Bob Stepno's Other Journalism Weblog
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2002-2009 blog page archive


What's the difference between blogs and RSS?

That question about subscribing to "RSS feeds" landed in my e-mail box just when I was writing some blogging how-to pages at the end of 2003. This page is an expanded and hyperlinked version of my e-mail reply.

(Update: In June 2004, PC World printed my comprehensive guide to RSS readers; by the end of the year, RSS was so widely known that
Business Week was on the case. See those stories for more up-to-date specifics, including the beginner-friendly "My Yahoo" approach. Continue reading this page for more detail and explanation.)

Back to my e-mail -- the actual question I received was:

> ... read an article about RSS, and I gotta say, I don't understand the
> difference between the two. Blog provides headlines and links to
> stories. RSS provides headlines and links to stories.

First: The delivery difference:

* You go to blogs.

* RSS "feeds" come to you.

the content difference:

Weblogs/blogs (short definition) are just Web pages that are updated frequently, with the most recent item on top.  No matter what you've heard, relatively few blogs are just "headlines and links." Bloggers put a lot of themselves into what they do.

Some blogs are like newspaper news, opinion or gossip columns. Some are personal diaries. Most have recommendations or commentary on the things they link to. Some are like a stack of essays or classroom handouts, which is how mine began.

RSS feeds are generated by blogs, but also by publishers like The New York Times, the BBC, PC World or Apple's iTunes website. They can deliver headlines, story summaries, or the full contents of an original source, along with  links to the  Web version.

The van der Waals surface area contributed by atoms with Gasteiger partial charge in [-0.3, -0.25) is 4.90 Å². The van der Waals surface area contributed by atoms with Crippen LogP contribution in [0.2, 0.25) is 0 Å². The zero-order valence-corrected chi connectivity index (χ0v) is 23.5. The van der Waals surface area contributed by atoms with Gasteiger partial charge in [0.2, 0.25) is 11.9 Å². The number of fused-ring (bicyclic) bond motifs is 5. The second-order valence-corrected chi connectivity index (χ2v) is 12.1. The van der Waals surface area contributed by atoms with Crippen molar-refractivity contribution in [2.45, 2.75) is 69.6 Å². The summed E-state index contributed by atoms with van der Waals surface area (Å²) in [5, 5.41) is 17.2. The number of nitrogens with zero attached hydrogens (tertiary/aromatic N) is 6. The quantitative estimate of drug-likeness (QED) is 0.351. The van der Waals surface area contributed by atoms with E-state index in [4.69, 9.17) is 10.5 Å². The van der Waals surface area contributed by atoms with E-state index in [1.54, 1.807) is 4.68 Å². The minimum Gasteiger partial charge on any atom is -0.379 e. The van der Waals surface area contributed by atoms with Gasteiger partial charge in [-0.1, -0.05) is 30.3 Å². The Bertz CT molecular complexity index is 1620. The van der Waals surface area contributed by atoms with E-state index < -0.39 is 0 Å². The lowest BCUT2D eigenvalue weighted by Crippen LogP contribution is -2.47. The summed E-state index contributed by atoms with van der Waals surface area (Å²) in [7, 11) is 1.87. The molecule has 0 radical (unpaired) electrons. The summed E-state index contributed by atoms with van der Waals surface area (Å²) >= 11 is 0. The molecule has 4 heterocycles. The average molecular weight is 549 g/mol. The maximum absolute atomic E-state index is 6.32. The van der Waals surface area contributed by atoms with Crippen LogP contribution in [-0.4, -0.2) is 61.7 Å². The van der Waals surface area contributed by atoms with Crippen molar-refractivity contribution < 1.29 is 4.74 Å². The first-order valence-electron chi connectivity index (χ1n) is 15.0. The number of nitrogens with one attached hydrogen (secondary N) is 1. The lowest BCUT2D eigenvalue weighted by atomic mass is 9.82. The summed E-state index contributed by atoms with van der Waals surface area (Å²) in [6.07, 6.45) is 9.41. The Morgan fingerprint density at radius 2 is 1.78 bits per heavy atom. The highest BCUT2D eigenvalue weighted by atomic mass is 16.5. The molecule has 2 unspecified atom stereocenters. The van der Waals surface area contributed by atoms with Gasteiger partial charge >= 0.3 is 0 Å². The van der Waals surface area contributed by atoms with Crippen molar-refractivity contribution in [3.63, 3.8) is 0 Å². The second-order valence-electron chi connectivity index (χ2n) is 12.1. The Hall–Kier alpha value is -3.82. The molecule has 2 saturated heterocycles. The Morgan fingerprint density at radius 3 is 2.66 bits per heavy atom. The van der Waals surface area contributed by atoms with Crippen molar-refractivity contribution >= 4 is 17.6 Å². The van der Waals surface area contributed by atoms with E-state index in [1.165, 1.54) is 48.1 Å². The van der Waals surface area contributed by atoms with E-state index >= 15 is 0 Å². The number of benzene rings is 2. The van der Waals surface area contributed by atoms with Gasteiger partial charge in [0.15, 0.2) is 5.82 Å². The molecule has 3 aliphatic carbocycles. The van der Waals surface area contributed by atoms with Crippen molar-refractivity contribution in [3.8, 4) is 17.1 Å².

Third, the reader-tool difference:

You read RSS feeds with an "aggregator" or "newsfeed reader," just as you read Web pages with a browser or e-mail with a mail client.

You don't "go to" RSS items any more than you "go to" e-mail. You subscribe to an RSS feed and it "comes to you" as often as your aggregator retrieves the updated contents. The aggregator can be built into a Web browser like Firefox or Safari. It also can be a stand-alone program, or a service that does the aggregating for you at a website like Yahoo. Here are some spring 2004  reviews I wrote for PC World, plus a few more, and here's an even longer (and possibly more up-to-date) list of RSS aggregators.

Q: Why bother with an RSS aggregator if you can read the same content through the browser? Why have the same wine in two bottles?

A: Wine is the wrong metaphor. Wine improves with age. News is more like fish. RSS syndication is a matter of getting the freshest news.